While he was marshal of Creede Smith wrote columns of matter for the New York Sun. He was an easy, graceful write, and being possessed of a good education he was able to put his many experiences together in good shape. But finally life at Creede seemed dull to Smith and he departed for the Sunny South. He started for Galveston, but went brke at Dallas, and was arrested for vagrancy. The accused made a splendid talk before the magistrate and was discharged from custody. In the spring of 1895 “Soapy” and Bascom Smith started out on a rampage and marched up Larimer street, their revolvers in their hands, intending to wipe out a few old scores. They attacked John Hughes, proprietor of the Arcade, and several other men. Then they met Chief of Police Goulding and “Soapy” attempted to use a revolver over his head.
     Chief Goulding decided that the Smiths were unsafe citizens and ordered his officers to keep a special watch on them. Smith went to Old Mexico and in the City of Mexico he obtained an introduction to President Diaz. It is reported that as long as he remain in the republic Smith was shown much courtesy by the officials. He proposed some new and startling reforms and schemes. One of his schemes would have netted him a large grant of land had he remained to carry it out. But the traveler was not a man with a single purpose, and instead of turning over a new leaf and remaining in Mexico he came back to Denver and mingled with the gang of cheap bunco men.

Autocrat of Skaguay.

So he came back to his old stamping grounds and on May 7, 1898 he departed for Alaska. He spent some time in Smith’s Inlet and at Juneau and finally reached Skaguay. At Skaguay, it is reported, Smith ruled with a high hand. He was elected president of the chamber of commerace and several other organizations of Skaguay, and he promoted various schemes for the advancement of the place. He ran things to suit himself and no one dared oppose him. His gang was the toughest that ever gathered together in the chilly North and many of the people who came to the place were bilked of their capital by the swindlers. Several months ago a negro woman was murdered at Skaguay. The editor of a paper published at the place stated in the columns of the sheet that Smith or his men probably knew something about the murder. “Soapy” instituted suit against the proprietor of the publication, demanding a large sum for libel.
     Tom Keady, a Denver gambler, was with Smith at Skaguay, and he recently returned. He reported that “Soapy” was not earning his salt. Smith was as handy as ever with his revolver, said Keady, and on one occasion the two men came near shooting at each other, trouble arising at a bar where both were drinking.
     Little is known concerning Smith’s early life. He came to Denver from Joplin, No., and for some years lived in Texas. He has a wife and three children living in St. Louis.
     Smith was loyal to his new love in the Northwest, and was instrumental in organizing a Fourth of July celebration, the first ever in the ragged town of Skaguay. Styling himself captain of the First regiment of the Alaska National Guard he had printed a hundred badges which were distributed broadcast. These were printed in red and blue ink on white paper in lieu of ribbon and bore the following inscription:
     “Alaska Militia, July 4, 1898, Skaguay. Compliments Skaguay Company, First Regiment, A. N. G., Jeff. R. Smith, Captain.”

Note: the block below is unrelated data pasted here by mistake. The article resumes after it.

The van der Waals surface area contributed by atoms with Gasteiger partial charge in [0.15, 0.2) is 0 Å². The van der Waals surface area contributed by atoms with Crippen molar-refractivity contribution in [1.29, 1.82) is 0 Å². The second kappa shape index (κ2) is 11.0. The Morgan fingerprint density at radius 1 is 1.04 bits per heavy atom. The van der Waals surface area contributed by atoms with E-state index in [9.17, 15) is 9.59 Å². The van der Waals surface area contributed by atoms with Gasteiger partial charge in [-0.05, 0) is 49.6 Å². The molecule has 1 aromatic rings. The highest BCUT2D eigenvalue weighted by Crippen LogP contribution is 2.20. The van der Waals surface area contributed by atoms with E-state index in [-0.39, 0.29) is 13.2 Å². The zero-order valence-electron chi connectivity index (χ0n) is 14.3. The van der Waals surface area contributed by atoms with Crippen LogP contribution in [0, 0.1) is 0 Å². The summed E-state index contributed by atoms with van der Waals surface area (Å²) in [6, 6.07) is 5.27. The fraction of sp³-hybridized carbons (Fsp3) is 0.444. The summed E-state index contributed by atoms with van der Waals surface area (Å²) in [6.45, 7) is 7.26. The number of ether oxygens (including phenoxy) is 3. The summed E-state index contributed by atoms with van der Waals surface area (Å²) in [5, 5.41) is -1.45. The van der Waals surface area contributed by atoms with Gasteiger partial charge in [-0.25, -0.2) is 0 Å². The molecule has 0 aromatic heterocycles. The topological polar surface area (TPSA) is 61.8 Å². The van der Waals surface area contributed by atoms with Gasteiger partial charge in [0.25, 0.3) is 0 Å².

Mr. L. M. Burnirager of that city received one of the badges yesterday from his brother and will preserve it as a souvenir of one of the worst men known to the West. 

"One should always play fairly when one has the winning cards."
— Oscar Wilde


1764: English Parliament bans the colonies from printing money.
1775: The American Revolution begins when shooting starts at Lexington, Massachusetts.
1782: The Netherlands recognize the United States.
1802: The Spanish reopen the New Orleans port to American merchants.
1852: The California Historical Society is founded.
1860: Texas Rangers, U.S. 2nd Cavalry troopers and citizen volunteers attack a small Comanche Indian camp near the confluence of Mule Creek and the Pease River in Texas. Twelve Indians are killed and three are captured, including white female Cynthia Ann Parker who had been abducted in 1836. Also captured were her two-year-old daughter and a ten-year-old Indian boy.
1861: Thaddeus S. C. Lowe sails 900 miles in nine hours in a hot air balloon from Cincinnati, Ohio to Unionville, South Carolina.
1861: The Baltimore riot results in four Union soldiers and nine civilians killed.
1861: President Lincoln orders a blockade of Confederate ports.
1881: Outlaw Dave Rudabaugh is tried and convicted for the April 2, 1880 murder of Las Vegas, New Mexico jailer Antonio Valdez, even though all the evidence shows John “Little Allen” Allen is the man who shot and killed Valdez. Rudabaugh will escape prison eight months later, on December 3, 1881.
1884: The Rocky Mountain News publishes a warning to Denver, Colorado citizens that there are two “bunko gangs working Denver under the protection of the police.” One of these gangs is believed to be the Soapy Smith Soap Gang.
1888: The Kansas Western Farmer notes the arrival of John O. “Texas Jack” Vermillion, still on the run from Arizona lawmen for his part in the Wyatt Earp vendetta ride killings. Vermillion shortly hereafter joined bad man Soapy Smith’s gang in Denver, Colorado.
1889: Bad man Malachi Allen is hung for July 15, 1888 murders of Shadrach Peters and Cy Love over ownership of a saddle in the Chickasaw Nation (Oklahoma). Allen escaped but was captured after a gun battle with a posse led by a Deputy Marshal named McAlester. Allen was wounded badly and brought to Fort Smith, Arkansas where his right arm is amputated.
1892: The Duryea gasoline buggy is introduced in the U.S. by Charles and Frank Duryea.
1892: Nate Champion and Nick Ray are shot and killed during the “Horse Thief War” in Wyoming.